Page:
Follow Tristan and Amy on an adventure as unpredictable as the sea.
Follow Tristan and Amy on an adventure as unpredictable as the sea.
“Tristan! Do you want some lunch!” Aunt Kathy was right on time with her lunch cue. Twelve o’ one on the dot and never a second later.
“Yeah I’m on my way down,” I call back. She responds with an okay. I climb out of bed and put down my latest piece of work. Writing was never something I expected to do, but I had become semi-successful with it. After being honorably discharged from the Coast Guard it was all I had. I walked over to my dresser and picked up a bottle of yellow pills, I took one out and put it in my pocket to take it with my lunch. At twenty-two it seemed ridiculous that I’d hit my mid-life crisis, but being a rescue swimmer can have an impact on you physically and mentally. I wish I could’ve saved her. I shook the memory out of my head.
I looked into the mirror on the dresser. My hair was buzz cut and my skin a tanned white. I was losing some of my muscle from my lack of working out, but the definition was definitely still there as was the tattoo on my right arm. “Jaquiline: The one who got away.” Again I shook the traumatizing memory from my head. I walked towards the door glimpsing out the window as I did and noticed a woman and a small boy standing outside of the house next door. No one had lived there in five years since the old couple passed. The woman was staring at the house she looked sad and I could tell she had come from far away. The young boy looked full of energy. Their vehicle was full of boxes.
“Tristan! Hurry up!” Aunt Kathy screamed. I drew my attention away from the window and walked out of my room and down a small spiral staircase that led to another small door. I opened it and walked across the top of the book case that aligned the library’s walls until I got to the ladder and climbed down. The library door was open so I walked out and downstairs into the kitchen.
Aunt Kathy had prepared my favorite meal a peanut butter and strawberry jelly sandwich with Cape Cod salt and vinegar kettle cooked chips and Pepsi in a glass. I took a seat on one of the bar stools behind the island. Aunt Kathy joined me. From where we sat behind the island we faced the sink which had an enormous window that looked out to the sea. My Aunt Kathy’s house was built on her own small little peninsula in Newport, North Carolina. It was a town of just houses. The nearest anything was in Motörhead city which was quite the drive, luckily a small grocery shop and gas station had opened up a few miles down Mill Creek Road. My aunt’s house was the only house on Indian Shores Court so she had turned the road into a gravel driveway and put a gate at the end. She had a mansion that most people would kill for.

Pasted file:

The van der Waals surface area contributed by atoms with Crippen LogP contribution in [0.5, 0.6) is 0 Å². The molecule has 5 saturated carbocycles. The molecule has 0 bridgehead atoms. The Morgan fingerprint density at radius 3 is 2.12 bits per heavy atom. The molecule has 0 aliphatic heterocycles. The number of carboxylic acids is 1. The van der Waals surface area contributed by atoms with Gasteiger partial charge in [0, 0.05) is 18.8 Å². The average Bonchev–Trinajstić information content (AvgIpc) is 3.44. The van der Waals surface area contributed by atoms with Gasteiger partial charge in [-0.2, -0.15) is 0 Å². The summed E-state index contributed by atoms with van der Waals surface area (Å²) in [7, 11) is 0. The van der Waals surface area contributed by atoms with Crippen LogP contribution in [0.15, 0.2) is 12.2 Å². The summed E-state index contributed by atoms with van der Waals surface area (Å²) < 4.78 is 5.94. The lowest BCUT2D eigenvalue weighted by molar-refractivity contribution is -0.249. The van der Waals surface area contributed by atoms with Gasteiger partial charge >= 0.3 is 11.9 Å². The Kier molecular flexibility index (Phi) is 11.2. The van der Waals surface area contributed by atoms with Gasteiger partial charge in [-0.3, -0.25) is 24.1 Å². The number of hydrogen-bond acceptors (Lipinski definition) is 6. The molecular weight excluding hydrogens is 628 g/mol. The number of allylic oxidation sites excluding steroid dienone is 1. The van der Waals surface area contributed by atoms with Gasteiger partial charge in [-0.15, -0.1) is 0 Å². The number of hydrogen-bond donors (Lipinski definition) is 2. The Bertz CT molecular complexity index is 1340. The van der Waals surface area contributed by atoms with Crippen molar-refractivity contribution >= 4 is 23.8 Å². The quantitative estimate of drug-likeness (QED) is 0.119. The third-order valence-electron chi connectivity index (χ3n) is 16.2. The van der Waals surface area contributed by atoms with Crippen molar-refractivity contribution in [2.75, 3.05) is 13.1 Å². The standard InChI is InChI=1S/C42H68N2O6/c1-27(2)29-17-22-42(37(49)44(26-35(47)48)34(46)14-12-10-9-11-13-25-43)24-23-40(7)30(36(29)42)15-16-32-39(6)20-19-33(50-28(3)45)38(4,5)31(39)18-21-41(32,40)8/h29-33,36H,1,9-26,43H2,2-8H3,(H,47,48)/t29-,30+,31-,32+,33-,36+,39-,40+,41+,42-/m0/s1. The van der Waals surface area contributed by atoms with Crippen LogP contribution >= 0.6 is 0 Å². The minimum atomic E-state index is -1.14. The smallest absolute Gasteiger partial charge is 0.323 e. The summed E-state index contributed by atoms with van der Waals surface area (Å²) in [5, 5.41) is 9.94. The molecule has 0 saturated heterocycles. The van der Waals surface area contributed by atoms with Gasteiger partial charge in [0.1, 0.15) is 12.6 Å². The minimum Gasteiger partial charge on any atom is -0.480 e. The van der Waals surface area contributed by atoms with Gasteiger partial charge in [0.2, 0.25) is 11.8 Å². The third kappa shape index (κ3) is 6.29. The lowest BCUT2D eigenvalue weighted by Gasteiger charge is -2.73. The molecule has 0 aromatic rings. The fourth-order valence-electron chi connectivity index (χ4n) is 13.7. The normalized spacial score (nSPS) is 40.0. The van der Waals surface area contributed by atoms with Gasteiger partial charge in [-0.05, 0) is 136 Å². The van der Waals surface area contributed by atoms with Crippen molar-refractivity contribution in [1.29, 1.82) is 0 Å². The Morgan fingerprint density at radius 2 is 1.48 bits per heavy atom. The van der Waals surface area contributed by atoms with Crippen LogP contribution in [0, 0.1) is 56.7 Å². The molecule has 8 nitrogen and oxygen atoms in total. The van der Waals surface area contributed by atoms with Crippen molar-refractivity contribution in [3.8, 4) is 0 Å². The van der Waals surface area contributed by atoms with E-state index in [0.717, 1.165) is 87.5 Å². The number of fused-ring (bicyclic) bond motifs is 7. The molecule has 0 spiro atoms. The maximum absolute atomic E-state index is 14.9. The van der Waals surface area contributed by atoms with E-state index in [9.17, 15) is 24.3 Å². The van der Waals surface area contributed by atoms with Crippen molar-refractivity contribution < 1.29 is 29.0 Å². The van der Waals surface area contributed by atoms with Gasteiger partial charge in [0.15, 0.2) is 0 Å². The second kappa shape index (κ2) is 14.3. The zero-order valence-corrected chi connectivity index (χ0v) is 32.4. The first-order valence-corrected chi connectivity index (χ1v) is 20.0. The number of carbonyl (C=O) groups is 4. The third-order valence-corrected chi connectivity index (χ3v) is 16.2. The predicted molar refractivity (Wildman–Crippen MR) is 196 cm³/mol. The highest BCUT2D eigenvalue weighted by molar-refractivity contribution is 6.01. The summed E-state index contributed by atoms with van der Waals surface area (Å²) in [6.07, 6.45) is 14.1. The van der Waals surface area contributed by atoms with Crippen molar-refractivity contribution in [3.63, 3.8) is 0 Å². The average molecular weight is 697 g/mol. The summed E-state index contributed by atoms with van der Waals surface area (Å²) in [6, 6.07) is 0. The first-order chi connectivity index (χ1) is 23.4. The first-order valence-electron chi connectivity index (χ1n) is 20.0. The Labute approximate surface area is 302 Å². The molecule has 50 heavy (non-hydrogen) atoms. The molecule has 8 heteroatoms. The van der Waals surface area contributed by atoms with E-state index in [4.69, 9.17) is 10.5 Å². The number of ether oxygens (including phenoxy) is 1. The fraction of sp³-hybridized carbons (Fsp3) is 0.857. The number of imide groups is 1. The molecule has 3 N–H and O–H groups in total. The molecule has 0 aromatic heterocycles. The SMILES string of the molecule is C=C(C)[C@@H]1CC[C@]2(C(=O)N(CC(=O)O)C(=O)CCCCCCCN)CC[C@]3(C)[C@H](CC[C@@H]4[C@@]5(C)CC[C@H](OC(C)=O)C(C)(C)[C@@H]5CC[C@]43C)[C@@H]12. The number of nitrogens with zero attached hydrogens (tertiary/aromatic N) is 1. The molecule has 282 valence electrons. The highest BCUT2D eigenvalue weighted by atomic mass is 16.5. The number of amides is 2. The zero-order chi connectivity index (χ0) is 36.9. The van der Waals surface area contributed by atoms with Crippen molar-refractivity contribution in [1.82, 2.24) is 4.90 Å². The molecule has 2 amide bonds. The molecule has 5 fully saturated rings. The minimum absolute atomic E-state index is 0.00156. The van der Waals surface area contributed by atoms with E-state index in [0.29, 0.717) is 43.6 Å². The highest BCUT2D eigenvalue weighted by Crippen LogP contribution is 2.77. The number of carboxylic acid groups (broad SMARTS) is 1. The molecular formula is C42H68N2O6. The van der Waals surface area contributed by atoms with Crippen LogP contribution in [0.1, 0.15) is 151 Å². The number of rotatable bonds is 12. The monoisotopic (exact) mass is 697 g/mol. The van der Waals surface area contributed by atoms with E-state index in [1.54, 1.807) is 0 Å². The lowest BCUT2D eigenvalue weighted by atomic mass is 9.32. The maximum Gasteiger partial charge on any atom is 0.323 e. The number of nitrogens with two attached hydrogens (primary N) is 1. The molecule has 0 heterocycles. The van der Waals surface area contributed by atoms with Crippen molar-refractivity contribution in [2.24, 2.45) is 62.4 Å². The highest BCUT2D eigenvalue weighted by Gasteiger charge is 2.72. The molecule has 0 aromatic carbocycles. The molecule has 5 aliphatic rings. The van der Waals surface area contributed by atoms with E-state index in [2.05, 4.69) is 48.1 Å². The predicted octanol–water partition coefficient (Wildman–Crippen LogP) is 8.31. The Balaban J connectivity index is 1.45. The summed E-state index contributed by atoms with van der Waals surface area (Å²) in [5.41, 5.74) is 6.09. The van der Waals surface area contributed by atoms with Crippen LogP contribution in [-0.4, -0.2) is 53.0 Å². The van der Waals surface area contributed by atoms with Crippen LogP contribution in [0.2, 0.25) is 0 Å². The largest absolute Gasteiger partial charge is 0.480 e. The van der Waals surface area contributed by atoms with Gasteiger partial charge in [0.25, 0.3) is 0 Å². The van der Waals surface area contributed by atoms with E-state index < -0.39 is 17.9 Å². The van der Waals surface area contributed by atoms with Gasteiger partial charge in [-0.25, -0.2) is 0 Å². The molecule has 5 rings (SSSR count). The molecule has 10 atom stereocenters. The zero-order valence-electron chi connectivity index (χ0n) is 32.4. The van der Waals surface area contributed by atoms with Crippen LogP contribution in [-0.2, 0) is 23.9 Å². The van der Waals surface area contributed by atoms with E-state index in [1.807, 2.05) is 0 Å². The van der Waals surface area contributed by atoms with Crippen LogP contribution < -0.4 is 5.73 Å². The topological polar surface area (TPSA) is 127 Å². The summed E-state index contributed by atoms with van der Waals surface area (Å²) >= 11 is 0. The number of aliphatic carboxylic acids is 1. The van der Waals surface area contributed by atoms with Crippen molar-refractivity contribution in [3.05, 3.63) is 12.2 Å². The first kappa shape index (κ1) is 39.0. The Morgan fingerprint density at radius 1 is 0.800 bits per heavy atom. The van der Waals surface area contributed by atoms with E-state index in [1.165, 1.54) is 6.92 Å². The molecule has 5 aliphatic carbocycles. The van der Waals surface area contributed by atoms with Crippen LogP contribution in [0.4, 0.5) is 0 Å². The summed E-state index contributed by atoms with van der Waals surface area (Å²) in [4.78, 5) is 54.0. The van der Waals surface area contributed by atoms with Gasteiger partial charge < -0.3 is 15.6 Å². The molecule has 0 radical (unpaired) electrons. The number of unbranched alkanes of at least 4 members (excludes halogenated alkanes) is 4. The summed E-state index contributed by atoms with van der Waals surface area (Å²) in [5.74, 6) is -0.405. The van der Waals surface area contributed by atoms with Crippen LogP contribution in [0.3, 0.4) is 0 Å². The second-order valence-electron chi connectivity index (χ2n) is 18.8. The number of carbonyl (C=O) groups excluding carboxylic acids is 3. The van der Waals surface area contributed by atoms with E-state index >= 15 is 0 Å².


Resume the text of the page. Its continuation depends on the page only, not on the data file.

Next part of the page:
“Your mother called again today she wanted to know how you were holding up,” Aunt Kathy said as she took a sip of her iced tea.
“Are you sure it was about me and not you?” I asked. Aunt Kathy hated when I countered her questions.
“I have cancer. I’ll be fine, it’s nothing compared to your panic disorder. You screamed in your sleep again. Called her name. You’re having more panic attacks now then ever,” Aunt Kathy said softly. I hated when she told me about the screaming. It always brought me back to that mission.
“I saw a woman and a little boy over at the Robertson’s old house,” I said changing the subject.
“Well I’ll be damned to see anyone clean up that mess of a house. In the five years since they’ve passed bless their souls that house looks like a dump. Sad part is it would sell for over two million if someone would clean it up.” Aunt Kathy replied.
“Well they looked like they were moving in,” I said. Aunt Kathy laughed.
“Well may God help her clean. Was she cute?” Another one of Aunt Kathy’s favorite things finding me a soul mate.
“I saw her from the window in my room,” I said avoiding a yes or a no. To be honest I couldn’t quite make out her face.
“Well at any rate you should be a gentleman and go help her clean some of that dump up,” Aunt Kathy pushed.
“No thank you, the last thing I need is to be away from you should you pass out again,” I said. She scoffed.
“I pass out one time and your mother sends you down here to watch me. I swear my younger sister is a pest,” Aunt Kathy says.
“She’s your twin, younger by three minutes,” I said.